Keeping Kids With Diabetes Safe At School
Diabetic Children and School
School children with type 1 diabetes can be safely cared for at school by a mix of medical and non- medical staff.
A separate study in the same issue finds a new therapeutic approach to weight loss helps women with diabetes shed extra pounds and keep them off, when added to other lifestyle interventions.
Helping children with type 1 diabetes manage their disease during the school day can be done safely and effectively by non-medical personnel, a study in Virginia schools has shown. The study followed legislation passed in 1999 that required Virginia schools to train at least two instructional, administrative or other employees how to administer insulin and glucagon.
Surveys conducted among the parents of Central Virginia school children in the wake of this new law found that blood glucose monitoring, insulin administration and the treatment of low blood glucose episodes could be safely handled by a variety of school personnel, as well as school nurses.
"Children with diabetes spend up to half their waking hours under the supervision of the school system," said lead researcher Dr. William L. Clarke, of the University of Virginia Department of Pediatrics. "Knowing that their diabetes can be managed safely by a variety of trained adults can be reassuring to parents, care providers, and school administrators. The Virginia legislation is a model for how non-medical personnel can be used when school nurses are unavailable."
The study findings strengthen the American Diabetes Association's ongoing efforts to ensure the safety and quality of care and education for all students with diabetes, through its "Safe at School" campaign.
Motivational Interviewing (MI), a therapeutic approach that helps people reflect upon why they want to change their lives, can help women with diabetes lose weight -- and keep it off -- when added to other lifestyle interventions, according to new research.
The 18-month, randomized, controlled study, by researchers at the University of Arkansas for Medical Sciences and Ohio Wesleyan University, found that women who received Motivational Interviewing (MI) in addition to group-based cognitive behavioral therapy lost more weight (and kept it off longer) than women who received only the group treatment. On average, the women who received both therapies lost three more pounds after six months; the difference increased to four pounds by 18 months.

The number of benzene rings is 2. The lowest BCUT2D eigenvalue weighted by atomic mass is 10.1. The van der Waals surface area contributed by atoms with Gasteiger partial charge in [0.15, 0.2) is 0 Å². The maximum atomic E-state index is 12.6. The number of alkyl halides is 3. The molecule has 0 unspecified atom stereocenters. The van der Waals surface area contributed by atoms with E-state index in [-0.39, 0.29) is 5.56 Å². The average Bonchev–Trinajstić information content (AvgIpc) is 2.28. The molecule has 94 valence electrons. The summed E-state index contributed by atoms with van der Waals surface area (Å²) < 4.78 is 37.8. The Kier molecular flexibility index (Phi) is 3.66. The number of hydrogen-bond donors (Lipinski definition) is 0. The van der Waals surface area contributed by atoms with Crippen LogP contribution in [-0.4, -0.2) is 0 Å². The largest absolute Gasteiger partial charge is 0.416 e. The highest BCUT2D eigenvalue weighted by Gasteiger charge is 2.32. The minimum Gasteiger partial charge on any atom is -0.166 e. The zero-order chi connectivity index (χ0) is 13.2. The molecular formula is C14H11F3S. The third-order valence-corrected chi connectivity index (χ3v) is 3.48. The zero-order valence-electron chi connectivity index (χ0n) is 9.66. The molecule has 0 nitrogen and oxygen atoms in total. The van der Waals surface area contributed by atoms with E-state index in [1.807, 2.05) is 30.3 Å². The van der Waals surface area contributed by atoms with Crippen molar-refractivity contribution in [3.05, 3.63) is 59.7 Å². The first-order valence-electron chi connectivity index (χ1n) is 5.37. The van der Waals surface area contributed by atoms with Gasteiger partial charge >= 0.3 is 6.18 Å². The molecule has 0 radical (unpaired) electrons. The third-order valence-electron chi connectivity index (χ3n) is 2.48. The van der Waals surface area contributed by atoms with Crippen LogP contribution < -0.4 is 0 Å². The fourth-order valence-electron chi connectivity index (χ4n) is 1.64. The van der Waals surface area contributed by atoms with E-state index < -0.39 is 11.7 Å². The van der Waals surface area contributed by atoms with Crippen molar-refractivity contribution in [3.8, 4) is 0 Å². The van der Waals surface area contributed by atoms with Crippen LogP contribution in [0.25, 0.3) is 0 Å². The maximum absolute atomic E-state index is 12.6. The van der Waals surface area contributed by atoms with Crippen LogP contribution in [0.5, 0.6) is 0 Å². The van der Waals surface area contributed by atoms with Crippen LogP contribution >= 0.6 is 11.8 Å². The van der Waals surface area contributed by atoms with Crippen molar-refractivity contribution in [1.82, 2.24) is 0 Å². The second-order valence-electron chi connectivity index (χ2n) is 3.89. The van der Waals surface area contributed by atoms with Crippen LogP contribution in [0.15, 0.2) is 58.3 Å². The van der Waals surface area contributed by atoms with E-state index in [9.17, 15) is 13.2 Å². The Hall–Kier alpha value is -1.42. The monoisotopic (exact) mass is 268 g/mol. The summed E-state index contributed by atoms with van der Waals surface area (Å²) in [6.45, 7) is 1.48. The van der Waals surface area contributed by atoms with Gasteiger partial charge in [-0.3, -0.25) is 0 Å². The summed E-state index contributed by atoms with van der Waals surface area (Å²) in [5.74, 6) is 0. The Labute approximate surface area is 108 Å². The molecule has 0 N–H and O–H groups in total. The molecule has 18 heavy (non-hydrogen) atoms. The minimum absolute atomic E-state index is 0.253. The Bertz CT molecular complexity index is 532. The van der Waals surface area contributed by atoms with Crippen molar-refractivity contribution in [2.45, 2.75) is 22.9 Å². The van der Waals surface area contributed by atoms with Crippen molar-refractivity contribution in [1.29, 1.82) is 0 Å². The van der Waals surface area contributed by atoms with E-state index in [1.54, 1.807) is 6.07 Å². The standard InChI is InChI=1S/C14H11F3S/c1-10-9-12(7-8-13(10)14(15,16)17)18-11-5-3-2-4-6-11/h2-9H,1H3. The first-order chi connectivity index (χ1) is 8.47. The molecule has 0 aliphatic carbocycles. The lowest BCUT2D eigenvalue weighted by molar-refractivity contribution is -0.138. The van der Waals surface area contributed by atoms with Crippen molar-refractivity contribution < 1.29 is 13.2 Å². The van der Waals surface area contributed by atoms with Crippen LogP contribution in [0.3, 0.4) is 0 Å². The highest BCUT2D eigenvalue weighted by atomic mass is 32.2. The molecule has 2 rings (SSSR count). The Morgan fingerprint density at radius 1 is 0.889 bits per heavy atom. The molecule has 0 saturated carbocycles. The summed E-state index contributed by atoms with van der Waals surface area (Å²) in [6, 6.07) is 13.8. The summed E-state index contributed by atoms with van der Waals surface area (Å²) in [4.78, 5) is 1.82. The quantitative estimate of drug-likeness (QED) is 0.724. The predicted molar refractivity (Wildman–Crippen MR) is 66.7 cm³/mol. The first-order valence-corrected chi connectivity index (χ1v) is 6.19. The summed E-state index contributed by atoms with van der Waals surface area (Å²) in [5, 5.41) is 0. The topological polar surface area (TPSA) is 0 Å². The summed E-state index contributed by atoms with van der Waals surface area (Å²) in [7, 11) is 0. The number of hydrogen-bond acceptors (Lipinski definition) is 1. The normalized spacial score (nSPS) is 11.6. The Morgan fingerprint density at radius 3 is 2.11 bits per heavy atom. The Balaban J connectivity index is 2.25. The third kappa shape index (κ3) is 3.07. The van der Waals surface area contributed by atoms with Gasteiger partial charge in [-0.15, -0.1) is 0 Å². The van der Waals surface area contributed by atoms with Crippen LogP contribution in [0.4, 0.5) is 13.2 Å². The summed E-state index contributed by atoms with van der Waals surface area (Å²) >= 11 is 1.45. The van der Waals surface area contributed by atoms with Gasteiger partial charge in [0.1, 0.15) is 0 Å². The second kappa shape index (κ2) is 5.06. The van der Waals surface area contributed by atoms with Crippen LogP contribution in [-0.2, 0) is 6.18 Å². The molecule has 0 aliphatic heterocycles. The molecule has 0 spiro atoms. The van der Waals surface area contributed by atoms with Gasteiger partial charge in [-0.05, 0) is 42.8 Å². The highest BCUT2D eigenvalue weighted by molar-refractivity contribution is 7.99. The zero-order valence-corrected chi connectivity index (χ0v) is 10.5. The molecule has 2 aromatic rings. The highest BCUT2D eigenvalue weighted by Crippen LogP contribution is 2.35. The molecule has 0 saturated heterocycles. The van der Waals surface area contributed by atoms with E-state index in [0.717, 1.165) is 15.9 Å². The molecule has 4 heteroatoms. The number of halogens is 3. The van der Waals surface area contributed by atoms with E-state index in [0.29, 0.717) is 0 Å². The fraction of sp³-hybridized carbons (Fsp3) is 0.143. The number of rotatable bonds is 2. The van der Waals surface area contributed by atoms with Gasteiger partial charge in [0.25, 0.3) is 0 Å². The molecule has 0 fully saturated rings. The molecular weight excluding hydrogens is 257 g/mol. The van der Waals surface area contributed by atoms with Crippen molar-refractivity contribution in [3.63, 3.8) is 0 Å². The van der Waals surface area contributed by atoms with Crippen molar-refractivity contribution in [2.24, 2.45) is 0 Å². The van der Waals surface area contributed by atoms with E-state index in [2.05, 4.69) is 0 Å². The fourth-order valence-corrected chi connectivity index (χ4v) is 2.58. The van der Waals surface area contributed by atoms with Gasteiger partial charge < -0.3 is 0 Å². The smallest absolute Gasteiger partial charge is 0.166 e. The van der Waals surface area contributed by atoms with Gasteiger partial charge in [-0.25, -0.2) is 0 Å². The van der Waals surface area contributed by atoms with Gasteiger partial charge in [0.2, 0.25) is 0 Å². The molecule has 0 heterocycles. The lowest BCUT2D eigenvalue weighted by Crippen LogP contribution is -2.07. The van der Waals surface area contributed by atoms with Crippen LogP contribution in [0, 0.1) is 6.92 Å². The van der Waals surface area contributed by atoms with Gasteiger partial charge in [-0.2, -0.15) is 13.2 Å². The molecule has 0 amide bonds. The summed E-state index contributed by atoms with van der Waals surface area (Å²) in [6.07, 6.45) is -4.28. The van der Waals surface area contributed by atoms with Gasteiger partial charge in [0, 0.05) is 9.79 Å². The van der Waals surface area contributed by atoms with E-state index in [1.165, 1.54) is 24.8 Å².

Motivational Interviewing is a therapeutic approach that helps people reflect upon why they want to change their lives, rather than what might stand in the way of their doing so. It differs from cognitive behavioral therapy in that it does not initially emphasize problem solving, but instead helps people expand upon their reasons for wanting to change. The study looked at what happened when women were given just cognitive behavioral therapy (in a group setting), compared to both the group cognitive therapy plus individual MI sessions. Those who received both types of therapy lost more weight, kept it off longer and did a better job of lowering blood glucose levels, the study found.
"The study shows MI helped the women stay engaged in the behavioral program," said lead researcher Delia Smith West, PhD. "It helped them stay on track with diet and exercise. By adding this reflection and amplification of their reasons to change, they participated in the program more fully and were able to use the resources available to them to a greater extent."
The study found the addition of MI worked better for longer with white women than it did for African American women, who were not able to sustain the benefits of treatment over time. Further research needs to be done to find better ways to reach this demographic, which is disproportionately affected by type 2 diabetes.